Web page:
Gambling addiction, also known as compulsive gambling, is a type of impulse-control disorder. Compulsive gamblers can't control the impulse to gamble, even when they know their gambling is hurting themselves or their loved ones. Gambling is all they can think about and all they want to do, no matter the consequences. Compulsive gamblers keep gambling whether they're up or down, broke or flush, happy or depressed. Even when they know the odds are against them, even when they can't afford to lose, people with a gambling addiction can't “stay off the bet.”
Gamblers can have a problem, however, without being totally out of control. Problem gambling is any gambling behavior that disrupts your life. If you're preoccupied with gambling, spending more and more time and money on it, chasing losses, or gambling despite serious consequences, you have a gambling problem.
You may have a gambling problem if you:
- Feel the need to be secretive about your gambling. You might gamble in secret or lie about how much you gamble, feeling others won't understand or that you will surprise them with a big win.
- Have trouble controlling your gambling. Once you start gambling, can you walk away? Or are you compelled to gamble until you've spent your last dollar, upping your bets in a bid to win lost money back?
- Gamble even when you don't have the money. A red flag is when you are getting more and more desperate to recoup your losses. You may gamble until you've spent your last dollar, and then move on to money you don't have- money to pay bills, credit cards, or things for your children. You may feel pushed to borrow, sell, or even steal things for gambling money. It's a vicious cycle. You may sincerely believe that gambling more money is the only way to win lost money back. But it only puts you further and further in the hole.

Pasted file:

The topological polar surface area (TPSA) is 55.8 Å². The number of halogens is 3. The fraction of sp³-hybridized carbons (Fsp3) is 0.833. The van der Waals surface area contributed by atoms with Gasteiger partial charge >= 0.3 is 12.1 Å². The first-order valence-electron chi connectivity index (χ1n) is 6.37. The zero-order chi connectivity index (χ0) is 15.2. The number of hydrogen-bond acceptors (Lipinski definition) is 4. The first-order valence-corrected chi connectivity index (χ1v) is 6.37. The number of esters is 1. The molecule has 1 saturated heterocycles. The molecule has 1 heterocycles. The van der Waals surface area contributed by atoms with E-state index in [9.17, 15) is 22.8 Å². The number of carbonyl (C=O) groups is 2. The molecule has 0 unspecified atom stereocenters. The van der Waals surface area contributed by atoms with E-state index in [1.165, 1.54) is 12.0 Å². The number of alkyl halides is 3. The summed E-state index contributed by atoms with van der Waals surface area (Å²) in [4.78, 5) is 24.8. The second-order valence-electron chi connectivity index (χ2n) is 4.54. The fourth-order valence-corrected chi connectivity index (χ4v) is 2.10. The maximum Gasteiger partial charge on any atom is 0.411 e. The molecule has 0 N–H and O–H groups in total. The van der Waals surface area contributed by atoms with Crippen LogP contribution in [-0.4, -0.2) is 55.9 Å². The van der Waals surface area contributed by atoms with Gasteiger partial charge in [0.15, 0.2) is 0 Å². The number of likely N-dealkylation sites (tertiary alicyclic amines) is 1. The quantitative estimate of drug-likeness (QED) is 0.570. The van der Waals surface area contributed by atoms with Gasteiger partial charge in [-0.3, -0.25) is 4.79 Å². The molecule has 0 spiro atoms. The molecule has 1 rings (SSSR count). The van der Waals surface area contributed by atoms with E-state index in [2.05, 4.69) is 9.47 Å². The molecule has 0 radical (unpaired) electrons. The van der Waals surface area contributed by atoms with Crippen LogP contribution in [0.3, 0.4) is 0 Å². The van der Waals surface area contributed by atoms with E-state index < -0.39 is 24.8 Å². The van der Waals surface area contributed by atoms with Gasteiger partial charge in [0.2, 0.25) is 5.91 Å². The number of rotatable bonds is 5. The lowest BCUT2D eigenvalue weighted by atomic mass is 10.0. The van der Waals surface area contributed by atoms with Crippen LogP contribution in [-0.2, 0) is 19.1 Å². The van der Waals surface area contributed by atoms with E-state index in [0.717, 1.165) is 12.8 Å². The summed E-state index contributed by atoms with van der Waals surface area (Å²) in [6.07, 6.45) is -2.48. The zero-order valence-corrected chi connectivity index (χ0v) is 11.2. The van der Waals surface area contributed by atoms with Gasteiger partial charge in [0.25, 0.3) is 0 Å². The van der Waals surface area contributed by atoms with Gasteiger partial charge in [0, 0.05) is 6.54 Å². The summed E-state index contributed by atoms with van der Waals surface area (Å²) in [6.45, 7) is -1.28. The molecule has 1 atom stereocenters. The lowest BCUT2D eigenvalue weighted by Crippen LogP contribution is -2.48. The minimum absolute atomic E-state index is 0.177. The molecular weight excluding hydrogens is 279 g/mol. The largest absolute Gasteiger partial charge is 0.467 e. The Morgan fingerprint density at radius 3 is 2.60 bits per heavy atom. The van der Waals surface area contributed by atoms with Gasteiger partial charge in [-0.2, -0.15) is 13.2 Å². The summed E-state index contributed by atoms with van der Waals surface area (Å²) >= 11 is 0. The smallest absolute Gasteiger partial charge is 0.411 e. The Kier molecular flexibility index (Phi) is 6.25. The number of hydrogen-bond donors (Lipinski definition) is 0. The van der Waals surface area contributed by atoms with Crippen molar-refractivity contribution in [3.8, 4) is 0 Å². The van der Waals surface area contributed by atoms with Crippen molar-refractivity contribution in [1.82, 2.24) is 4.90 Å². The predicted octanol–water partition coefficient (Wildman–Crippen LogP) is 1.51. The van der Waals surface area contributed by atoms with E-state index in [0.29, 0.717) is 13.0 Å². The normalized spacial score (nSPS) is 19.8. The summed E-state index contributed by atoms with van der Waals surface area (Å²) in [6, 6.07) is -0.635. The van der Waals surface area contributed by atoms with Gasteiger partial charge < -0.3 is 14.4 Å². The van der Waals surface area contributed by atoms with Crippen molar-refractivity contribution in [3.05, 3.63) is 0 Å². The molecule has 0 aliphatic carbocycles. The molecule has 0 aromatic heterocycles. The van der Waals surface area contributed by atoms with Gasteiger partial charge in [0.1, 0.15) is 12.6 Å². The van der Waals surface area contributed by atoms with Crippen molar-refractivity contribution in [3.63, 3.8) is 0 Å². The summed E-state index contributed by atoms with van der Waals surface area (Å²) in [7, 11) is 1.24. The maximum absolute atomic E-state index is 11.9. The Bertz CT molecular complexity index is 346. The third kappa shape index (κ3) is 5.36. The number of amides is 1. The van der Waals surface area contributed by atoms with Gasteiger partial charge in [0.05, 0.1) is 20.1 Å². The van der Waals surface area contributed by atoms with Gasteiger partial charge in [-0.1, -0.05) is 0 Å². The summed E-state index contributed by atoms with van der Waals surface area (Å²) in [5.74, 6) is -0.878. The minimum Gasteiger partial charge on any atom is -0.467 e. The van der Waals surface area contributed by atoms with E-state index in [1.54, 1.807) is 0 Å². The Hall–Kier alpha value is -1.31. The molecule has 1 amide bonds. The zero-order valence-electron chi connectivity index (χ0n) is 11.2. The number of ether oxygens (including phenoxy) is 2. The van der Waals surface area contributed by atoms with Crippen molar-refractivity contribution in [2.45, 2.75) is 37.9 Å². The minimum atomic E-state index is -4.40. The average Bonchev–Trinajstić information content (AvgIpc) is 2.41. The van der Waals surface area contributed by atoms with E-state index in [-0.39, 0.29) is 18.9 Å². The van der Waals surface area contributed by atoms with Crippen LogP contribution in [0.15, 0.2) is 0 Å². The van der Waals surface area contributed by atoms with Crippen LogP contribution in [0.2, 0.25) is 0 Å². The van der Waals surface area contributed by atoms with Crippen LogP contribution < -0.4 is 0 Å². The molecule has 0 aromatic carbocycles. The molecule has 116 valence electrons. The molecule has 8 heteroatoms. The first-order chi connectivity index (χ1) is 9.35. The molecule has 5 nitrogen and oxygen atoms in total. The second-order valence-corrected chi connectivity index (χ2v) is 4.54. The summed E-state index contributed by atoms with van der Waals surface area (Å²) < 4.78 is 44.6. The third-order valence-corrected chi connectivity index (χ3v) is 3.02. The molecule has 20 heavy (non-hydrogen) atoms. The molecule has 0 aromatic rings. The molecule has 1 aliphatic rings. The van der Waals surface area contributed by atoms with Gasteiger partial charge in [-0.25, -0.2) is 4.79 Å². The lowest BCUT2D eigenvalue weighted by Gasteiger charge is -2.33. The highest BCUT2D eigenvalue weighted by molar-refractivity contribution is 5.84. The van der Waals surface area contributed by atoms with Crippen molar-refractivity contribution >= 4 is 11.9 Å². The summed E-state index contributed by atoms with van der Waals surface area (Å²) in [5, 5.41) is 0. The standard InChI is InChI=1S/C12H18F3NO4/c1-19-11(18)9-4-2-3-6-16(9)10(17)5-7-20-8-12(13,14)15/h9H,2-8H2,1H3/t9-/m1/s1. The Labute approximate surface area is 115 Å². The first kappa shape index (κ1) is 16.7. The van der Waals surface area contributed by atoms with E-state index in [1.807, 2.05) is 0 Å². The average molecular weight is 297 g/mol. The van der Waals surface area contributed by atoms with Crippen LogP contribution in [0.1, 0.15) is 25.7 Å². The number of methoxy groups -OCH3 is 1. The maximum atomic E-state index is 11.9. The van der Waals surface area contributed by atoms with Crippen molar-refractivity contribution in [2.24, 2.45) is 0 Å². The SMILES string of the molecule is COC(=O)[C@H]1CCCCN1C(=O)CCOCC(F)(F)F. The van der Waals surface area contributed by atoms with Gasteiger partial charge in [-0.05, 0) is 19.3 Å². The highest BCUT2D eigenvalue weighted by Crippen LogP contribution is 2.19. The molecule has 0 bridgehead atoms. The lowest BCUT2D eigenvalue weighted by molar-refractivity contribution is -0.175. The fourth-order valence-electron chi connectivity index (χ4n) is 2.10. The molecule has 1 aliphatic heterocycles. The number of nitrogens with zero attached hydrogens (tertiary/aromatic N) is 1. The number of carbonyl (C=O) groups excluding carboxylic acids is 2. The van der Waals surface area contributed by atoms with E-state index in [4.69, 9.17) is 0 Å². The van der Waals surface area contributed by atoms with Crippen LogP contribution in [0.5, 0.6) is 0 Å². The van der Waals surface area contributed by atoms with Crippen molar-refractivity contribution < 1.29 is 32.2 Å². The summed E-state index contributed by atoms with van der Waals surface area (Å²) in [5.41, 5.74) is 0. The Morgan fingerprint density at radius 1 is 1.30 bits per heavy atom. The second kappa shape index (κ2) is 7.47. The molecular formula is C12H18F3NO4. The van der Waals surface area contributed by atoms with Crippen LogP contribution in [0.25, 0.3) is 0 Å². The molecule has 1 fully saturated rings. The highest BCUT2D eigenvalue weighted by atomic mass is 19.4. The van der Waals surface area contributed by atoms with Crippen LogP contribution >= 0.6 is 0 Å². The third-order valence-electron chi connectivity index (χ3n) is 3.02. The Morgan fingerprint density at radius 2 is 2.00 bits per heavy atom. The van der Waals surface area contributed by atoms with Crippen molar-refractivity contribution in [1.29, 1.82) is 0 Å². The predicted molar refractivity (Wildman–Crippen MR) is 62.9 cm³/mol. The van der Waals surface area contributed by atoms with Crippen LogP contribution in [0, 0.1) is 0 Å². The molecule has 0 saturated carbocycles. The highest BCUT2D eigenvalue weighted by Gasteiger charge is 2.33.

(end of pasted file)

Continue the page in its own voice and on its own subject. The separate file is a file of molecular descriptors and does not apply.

- Family and friends are worried about you. Denial keeps problem gambling going. If friends and family are worried, listen to them carefully. Take a hard look at how gambling is affecting your life. It's not a sign of weakness to ask for help.
One way to stop yourself from problem gambling is to analyze what is needed for gambling to occur, work on removing these elements from your life and replace them with healthier choices. The four elements needed for problem gambling to continue are:
- A decision: Before gambling occurs, the decision to gamble has been made. If you have an urge to gamble: stop what you are doing and call someone, think about the consequences to your actions, tell yourself to stop thinking about gambling, and find something else to do immediately.
- Money: Gambling cannot occur without money. Get rid of your credit cards, let someone else be in charge of your money, have the bank make automatic payments for you, and keep a limited amount of cash on you at all times.
- Time: Gambling cannot occur if you don't have the time. Schedule enjoyable recreational time for yourself that has nothing to do with gambling, find time for relaxation, and plan outings with your family.
- A game: Without a game or activity to bet on there is no opportunity to gamble. Don't put yourself in tempting environments or locations. Tell the gambling establishments you frequent that you have a gambling problem and ask them to restrict you from betting at their casinos and establishments. Block online gambling sites on your computer.